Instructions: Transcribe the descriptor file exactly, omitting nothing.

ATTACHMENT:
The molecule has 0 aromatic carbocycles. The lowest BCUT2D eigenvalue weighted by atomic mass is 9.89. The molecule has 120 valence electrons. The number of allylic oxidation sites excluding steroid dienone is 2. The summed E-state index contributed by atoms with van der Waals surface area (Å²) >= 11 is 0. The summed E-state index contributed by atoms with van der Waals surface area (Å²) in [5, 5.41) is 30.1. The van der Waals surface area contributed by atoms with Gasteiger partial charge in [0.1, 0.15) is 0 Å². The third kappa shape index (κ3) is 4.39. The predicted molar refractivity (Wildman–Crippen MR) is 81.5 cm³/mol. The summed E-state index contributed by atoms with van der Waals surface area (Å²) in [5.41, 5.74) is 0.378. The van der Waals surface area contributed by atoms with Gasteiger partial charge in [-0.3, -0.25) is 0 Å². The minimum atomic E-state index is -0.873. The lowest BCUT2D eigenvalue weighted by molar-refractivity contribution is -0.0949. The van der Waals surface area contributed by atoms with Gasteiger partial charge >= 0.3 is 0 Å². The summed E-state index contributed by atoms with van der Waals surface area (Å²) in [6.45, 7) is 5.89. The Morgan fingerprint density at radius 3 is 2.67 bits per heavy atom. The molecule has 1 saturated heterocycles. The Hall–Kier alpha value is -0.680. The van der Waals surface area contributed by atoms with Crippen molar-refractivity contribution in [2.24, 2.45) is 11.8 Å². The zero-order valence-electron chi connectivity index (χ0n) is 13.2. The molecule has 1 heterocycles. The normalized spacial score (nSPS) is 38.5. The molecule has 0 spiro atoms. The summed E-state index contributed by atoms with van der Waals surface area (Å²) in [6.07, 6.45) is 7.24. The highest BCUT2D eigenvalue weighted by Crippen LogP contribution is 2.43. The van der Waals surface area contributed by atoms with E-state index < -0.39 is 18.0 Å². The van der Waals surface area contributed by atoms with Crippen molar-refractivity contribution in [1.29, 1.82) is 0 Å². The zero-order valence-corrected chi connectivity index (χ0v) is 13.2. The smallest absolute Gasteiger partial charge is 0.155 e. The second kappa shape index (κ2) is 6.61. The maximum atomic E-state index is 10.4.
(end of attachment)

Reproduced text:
The molecule has 0 aromatic carbocycles. The lowest BCUT2D eigenvalue weighted by atomic mass is 9.89. The molecule has 120 valence electrons. The number of allylic oxidation sites excluding steroid dienone is 2. The summed E-state index contributed by atoms with van der Waals surface area (Å²) >= 11 is 0. The summed E-state index contributed by atoms with van der Waals surface area (Å²) in [5, 5.41) is 30.1. The van der Waals surface area contributed by atoms with Gasteiger partial charge in [0.1, 0.15) is 0 Å². The third kappa shape index (κ3) is 4.39. The predicted molar refractivity (Wildman–Crippen MR) is 81.5 cm³/mol. The summed E-state index contributed by atoms with van der Waals surface area (Å²) in [5.41, 5.74) is 0.378. The van der Waals surface area contributed by atoms with Gasteiger partial charge in [-0.3, -0.25) is 0 Å². The minimum atomic E-state index is -0.873. The lowest BCUT2D eigenvalue weighted by molar-refractivity contribution is -0.0949. The van der Waals surface area contributed by atoms with Gasteiger partial charge >= 0.3 is 0 Å². The summed E-state index contributed by atoms with van der Waals surface area (Å²) in [6.45, 7) is 5.89. The Morgan fingerprint density at radius 3 is 2.67 bits per heavy atom. The molecule has 1 saturated heterocycles. The Hall–Kier alpha value is -0.680. The van der Waals surface area contributed by atoms with Crippen molar-refractivity contribution in [2.24, 2.45) is 11.8 Å². The zero-order valence-electron chi connectivity index (χ0n) is 13.2. The molecule has 1 heterocycles. The normalized spacial score (nSPS) is 38.5. The molecule has 0 spiro atoms. The summed E-state index contributed by atoms with van der Waals surface area (Å²) in [6.07, 6.45) is 7.24. The highest BCUT2D eigenvalue weighted by Crippen LogP contribution is 2.43. The van der Waals surface area contributed by atoms with E-state index < -0.39 is 18.0 Å². The van der Waals surface area contributed by atoms with Crippen molar-refractivity contribution in [1.29, 1.82) is 0 Å². The zero-order valence-corrected chi connectivity index (χ0v) is 13.2. The smallest absolute Gasteiger partial charge is 0.155 e. The second kappa shape index (κ2) is 6.61. The maximum atomic E-state index is 10.4.